The family of a mentally ill inmate who was found hanged in the Tarrant County Jail in March 2012 is suing the county in federal court, saying officials violated the man’s civil rights when it didn’t do more to protect him while he was behind bars.
Steven Lawayne Nelson, who is on Death Row for the beating death of an Arlington minister, was indicted on a murder charge in the jail hanging death of Jonathan Holden, 30.
In their suit, Holden’s family describes Nelson as a “violent, high-risk … mentally unstable” inmate.
U.S. District Judge John McBryde declined the county’s request to dismiss the Holden family’s suit, and in a June 20 ruling ordered the county and the attorneys representing Jennifer Ciravolo, Holden’s sister who filed the lawsuit, to discuss a settlement as they also prepare for trial.
Tarrant County commissioners are scheduled to discuss Ciravolo’s case in executive session today and could reach a settlement, attorneys representing Ciravolo said.
In an amended complaint filed in May, Holden’s family says jailers and other county officials violated Holden’s rights under the Americans with Disabilities Act by not providing for him to be placed in an area designated for nonviolent inmates where he could be monitored by mental health professionals.
Instead, he was housed in the maximum security area near Nelson, who was awaiting trial in the slaying of the Rev. Clint Dobson. Nelson was convicted in October 2012 and sentenced to death.
In the indictment in Holden’s death, Nelson is accused of luring Holden over to the bars of his cell and then hanging him with a blanket.
Ciravolo’s suit says the county did not notify her of her brother’s arrest or of his death despite being listed as an emergency contact. Holden was eventually buried in a Tarrant County pauper’s grave instead of the family’s plot in Oklahoma.
Ciravolo wants her brother’s body exhumed for proper burial.
Brian McGiverin, an attorney with the Texas Civil Rights Project who is representing Ciravolo, said Jonathan Holden was a victim because of his mental illness.
“Mr. Holden had a long history of mental health problems which left him in a position where he was very vulnerable and in a confused state,” McGiverin said.
The county had an obligation to place Holden in an area of the jail designated for inmates who are nonviolent and to protect him while he was in jail, McGiverin said.
Melody McDonald, a spokeswoman for the Tarrant County district attorney’s office, said county officials cannot comment while litigation is pending.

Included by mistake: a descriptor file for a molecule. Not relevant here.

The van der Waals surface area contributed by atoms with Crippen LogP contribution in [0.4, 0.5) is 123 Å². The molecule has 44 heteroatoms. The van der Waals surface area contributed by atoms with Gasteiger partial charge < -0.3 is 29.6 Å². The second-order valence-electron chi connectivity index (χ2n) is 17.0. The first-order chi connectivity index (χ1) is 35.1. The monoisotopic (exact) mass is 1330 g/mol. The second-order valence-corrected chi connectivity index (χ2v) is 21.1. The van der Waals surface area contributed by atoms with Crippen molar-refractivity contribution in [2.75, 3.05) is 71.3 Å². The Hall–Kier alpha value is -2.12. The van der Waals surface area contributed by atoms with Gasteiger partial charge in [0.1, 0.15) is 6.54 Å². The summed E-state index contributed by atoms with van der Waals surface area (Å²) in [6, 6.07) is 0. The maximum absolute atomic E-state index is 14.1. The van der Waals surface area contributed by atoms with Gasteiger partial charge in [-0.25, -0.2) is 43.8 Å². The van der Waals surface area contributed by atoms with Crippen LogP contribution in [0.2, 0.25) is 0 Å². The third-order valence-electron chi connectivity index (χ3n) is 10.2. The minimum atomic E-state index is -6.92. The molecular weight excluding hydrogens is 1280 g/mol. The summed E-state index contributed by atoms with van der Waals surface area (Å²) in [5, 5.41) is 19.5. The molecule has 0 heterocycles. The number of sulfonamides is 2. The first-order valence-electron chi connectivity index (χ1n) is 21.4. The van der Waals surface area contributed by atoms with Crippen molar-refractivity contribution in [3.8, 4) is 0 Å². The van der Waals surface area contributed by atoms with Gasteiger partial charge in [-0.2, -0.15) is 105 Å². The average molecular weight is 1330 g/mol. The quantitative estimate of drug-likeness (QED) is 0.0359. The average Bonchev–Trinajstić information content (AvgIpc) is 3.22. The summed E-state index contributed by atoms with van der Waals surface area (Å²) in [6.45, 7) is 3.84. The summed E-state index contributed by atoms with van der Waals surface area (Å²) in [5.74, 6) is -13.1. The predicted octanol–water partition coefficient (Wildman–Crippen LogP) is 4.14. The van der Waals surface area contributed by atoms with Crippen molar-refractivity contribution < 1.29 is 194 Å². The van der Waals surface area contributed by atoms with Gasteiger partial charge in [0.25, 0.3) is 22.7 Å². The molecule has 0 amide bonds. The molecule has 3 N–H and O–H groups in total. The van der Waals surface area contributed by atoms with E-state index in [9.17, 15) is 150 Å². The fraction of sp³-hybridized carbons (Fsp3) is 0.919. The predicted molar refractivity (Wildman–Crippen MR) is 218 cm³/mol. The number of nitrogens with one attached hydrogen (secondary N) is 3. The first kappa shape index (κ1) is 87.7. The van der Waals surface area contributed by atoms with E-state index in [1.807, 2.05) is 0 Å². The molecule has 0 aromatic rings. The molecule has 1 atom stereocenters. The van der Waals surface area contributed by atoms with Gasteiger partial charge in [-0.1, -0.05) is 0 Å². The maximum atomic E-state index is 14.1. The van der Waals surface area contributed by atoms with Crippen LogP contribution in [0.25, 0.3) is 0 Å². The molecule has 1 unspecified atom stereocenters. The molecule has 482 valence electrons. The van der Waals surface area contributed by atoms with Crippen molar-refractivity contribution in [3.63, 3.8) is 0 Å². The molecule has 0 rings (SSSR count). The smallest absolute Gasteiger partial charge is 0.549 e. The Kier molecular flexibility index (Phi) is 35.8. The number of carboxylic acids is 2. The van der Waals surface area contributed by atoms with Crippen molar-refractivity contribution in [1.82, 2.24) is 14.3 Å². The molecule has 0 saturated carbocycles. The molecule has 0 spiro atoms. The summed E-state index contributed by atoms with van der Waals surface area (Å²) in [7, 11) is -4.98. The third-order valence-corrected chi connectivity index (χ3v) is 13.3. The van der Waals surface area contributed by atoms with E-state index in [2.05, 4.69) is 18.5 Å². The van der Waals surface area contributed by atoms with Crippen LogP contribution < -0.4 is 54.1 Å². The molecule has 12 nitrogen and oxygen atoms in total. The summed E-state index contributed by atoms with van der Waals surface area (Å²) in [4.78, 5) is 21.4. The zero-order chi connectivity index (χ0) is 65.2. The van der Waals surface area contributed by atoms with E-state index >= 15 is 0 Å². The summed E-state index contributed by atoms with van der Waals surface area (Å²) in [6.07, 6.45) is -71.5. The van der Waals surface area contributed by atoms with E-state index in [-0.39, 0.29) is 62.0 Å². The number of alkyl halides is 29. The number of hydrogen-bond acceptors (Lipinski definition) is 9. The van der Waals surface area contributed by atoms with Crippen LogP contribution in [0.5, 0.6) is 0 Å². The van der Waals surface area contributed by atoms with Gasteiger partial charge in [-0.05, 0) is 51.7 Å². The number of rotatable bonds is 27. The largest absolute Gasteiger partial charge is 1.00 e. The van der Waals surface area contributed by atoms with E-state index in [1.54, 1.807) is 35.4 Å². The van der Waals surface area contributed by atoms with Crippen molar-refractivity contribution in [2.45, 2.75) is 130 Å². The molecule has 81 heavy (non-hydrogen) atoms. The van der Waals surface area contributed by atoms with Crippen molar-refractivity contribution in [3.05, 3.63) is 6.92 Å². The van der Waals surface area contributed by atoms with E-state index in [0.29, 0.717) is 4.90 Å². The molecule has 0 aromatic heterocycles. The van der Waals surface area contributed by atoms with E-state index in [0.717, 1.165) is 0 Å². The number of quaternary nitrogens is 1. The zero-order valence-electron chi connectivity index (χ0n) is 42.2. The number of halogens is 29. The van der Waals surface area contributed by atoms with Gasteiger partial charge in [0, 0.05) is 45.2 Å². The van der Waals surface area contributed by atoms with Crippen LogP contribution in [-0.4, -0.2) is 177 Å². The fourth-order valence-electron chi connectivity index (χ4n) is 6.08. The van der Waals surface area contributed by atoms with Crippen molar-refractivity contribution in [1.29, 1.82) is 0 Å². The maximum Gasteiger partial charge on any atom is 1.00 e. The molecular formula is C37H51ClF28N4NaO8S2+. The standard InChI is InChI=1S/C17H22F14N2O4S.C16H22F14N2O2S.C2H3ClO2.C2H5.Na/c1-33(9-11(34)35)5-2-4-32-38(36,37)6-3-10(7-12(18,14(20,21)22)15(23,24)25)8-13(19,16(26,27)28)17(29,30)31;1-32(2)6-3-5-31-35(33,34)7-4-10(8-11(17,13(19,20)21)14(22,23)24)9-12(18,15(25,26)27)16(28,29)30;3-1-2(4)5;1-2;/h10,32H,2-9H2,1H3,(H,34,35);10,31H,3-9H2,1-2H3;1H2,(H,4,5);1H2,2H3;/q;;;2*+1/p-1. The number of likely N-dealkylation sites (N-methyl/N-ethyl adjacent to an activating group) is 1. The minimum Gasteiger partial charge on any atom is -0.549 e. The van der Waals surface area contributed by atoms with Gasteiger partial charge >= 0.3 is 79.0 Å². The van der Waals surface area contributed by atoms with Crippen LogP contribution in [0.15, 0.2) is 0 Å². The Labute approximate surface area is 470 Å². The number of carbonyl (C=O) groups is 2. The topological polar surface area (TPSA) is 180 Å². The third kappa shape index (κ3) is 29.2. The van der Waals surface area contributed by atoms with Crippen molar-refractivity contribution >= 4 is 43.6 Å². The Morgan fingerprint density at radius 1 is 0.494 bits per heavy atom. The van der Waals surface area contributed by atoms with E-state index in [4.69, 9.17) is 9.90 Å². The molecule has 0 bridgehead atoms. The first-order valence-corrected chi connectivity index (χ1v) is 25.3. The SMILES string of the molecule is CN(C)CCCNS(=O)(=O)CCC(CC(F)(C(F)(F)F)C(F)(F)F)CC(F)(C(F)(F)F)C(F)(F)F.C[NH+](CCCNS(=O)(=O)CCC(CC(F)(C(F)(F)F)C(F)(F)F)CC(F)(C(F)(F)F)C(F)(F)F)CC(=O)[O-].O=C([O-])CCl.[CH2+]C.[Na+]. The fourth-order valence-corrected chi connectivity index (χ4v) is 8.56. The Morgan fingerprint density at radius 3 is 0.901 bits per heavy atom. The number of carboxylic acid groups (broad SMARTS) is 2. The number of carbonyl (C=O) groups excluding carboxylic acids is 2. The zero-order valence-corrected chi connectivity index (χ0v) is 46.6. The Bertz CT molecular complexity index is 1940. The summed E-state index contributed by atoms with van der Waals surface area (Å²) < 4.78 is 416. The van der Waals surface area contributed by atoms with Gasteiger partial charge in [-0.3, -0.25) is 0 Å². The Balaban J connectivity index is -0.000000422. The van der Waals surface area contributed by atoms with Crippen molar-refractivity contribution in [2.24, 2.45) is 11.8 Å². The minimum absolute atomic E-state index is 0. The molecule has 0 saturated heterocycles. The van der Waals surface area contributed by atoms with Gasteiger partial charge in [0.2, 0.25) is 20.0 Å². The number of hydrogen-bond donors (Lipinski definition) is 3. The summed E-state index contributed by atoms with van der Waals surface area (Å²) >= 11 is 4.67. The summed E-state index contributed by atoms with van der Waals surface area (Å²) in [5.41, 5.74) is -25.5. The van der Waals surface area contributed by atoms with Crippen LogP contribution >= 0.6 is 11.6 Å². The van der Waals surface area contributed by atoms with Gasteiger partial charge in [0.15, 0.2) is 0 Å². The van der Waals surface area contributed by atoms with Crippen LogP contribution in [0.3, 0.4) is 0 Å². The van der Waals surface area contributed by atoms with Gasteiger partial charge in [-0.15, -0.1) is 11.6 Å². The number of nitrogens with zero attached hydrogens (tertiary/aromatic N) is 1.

In its response to the lawsuit, the county denied that Holden’s rights were violated and said that he was in protective custody from the time he was booked into jail on March 6, 2012, until March 19, the day he was found hanged in his cell.
Assistant District Attorney Russell Friemel wrote that Holden was placed on “suicide precaution” but that psychiatrists from Mental Health Mental Retardation, the agency that contracts with the jail, recommended that he be taken off suicide prevention and moved to single-cell housing.
Friemel also said in court documents that Holden was transferred into more of the general population on March 17 after he struck a jailer with his fist.
The county also said that Holden did not list an emergency contact and that after his death, the medical examiner’s office tried repeatedly to reach his next of kin.
McGiverin said that Holden was taken to jail after he was arrested in Westlake on suspicion of breaking into a car to keep warm and that his sister was listed as an emergency contact.
The suit also says that despite having knowledge of Holden’s disability, jail officials knowingly placed him near Nelson, who was described as a schizophrenic sociopath.
McGiverin said that although Nelson was violent and unstable, he was allowed outside of his cell and that he had janitorial duties.
According to court documents, Nelson used a broom to provoke Holden, who remained in his cell. Nelson then used blankets to fashion a noose. He lured Holden toward the bars, put the noose around his neck and lifted Holden off the ground, the documents allege. Holden was found hanging in his cell.
Investigators found Nelson’s DNA under Holden’s fingernails.
“The tragedy here is that Mr. Holden didn’t have to die,” McGiverin said. “He didn’t have to be housed near someone that dangerous.”
This article includes material from the Star-Telegram archives.